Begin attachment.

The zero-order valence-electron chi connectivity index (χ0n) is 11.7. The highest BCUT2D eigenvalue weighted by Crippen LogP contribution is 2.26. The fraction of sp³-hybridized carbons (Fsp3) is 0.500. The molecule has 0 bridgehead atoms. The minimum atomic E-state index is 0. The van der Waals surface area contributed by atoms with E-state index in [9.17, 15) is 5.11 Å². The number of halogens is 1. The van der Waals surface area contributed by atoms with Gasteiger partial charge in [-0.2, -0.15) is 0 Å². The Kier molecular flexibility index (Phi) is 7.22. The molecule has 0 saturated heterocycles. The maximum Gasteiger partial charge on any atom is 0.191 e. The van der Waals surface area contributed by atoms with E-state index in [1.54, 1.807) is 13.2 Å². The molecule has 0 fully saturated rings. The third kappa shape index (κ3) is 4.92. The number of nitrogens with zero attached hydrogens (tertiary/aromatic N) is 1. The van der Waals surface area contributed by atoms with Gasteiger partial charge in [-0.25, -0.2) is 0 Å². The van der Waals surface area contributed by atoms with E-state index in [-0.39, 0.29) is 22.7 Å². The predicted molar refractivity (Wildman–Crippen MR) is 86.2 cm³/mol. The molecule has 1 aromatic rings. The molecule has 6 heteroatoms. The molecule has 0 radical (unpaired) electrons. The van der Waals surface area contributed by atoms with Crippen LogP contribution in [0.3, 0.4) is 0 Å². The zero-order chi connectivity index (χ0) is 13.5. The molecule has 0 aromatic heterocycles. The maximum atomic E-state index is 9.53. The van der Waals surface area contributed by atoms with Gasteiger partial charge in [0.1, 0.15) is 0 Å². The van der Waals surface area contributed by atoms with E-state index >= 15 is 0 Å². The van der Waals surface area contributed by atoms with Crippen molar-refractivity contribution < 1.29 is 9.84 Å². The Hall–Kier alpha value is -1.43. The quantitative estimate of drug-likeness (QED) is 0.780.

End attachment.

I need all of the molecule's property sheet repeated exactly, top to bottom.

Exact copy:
The zero-order valence-electron chi connectivity index (χ0n) is 11.7. The highest BCUT2D eigenvalue weighted by Crippen LogP contribution is 2.26. The fraction of sp³-hybridized carbons (Fsp3) is 0.500. The molecule has 0 bridgehead atoms. The minimum atomic E-state index is 0. The van der Waals surface area contributed by atoms with E-state index in [9.17, 15) is 5.11 Å². The number of halogens is 1. The van der Waals surface area contributed by atoms with Gasteiger partial charge in [-0.2, -0.15) is 0 Å². The Kier molecular flexibility index (Phi) is 7.22. The molecule has 0 saturated heterocycles. The maximum Gasteiger partial charge on any atom is 0.191 e. The van der Waals surface area contributed by atoms with E-state index in [1.54, 1.807) is 13.2 Å². The molecule has 0 fully saturated rings. The third kappa shape index (κ3) is 4.92. The number of nitrogens with zero attached hydrogens (tertiary/aromatic N) is 1. The van der Waals surface area contributed by atoms with Gasteiger partial charge in [-0.25, -0.2) is 0 Å². The van der Waals surface area contributed by atoms with E-state index in [-0.39, 0.29) is 22.7 Å². The predicted molar refractivity (Wildman–Crippen MR) is 86.2 cm³/mol. The molecule has 1 aromatic rings. The molecule has 6 heteroatoms. The molecule has 0 radical (unpaired) electrons. The van der Waals surface area contributed by atoms with Crippen LogP contribution in [0.3, 0.4) is 0 Å². The zero-order chi connectivity index (χ0) is 13.5. The molecule has 0 aromatic heterocycles. The maximum atomic E-state index is 9.53. The van der Waals surface area contributed by atoms with Gasteiger partial charge in [0.1, 0.15) is 0 Å². The van der Waals surface area contributed by atoms with E-state index >= 15 is 0 Å². The van der Waals surface area contributed by atoms with Crippen molar-refractivity contribution < 1.29 is 9.84 Å². The Hall–Kier alpha value is -1.43. The quantitative estimate of drug-likeness (QED) is 0.780.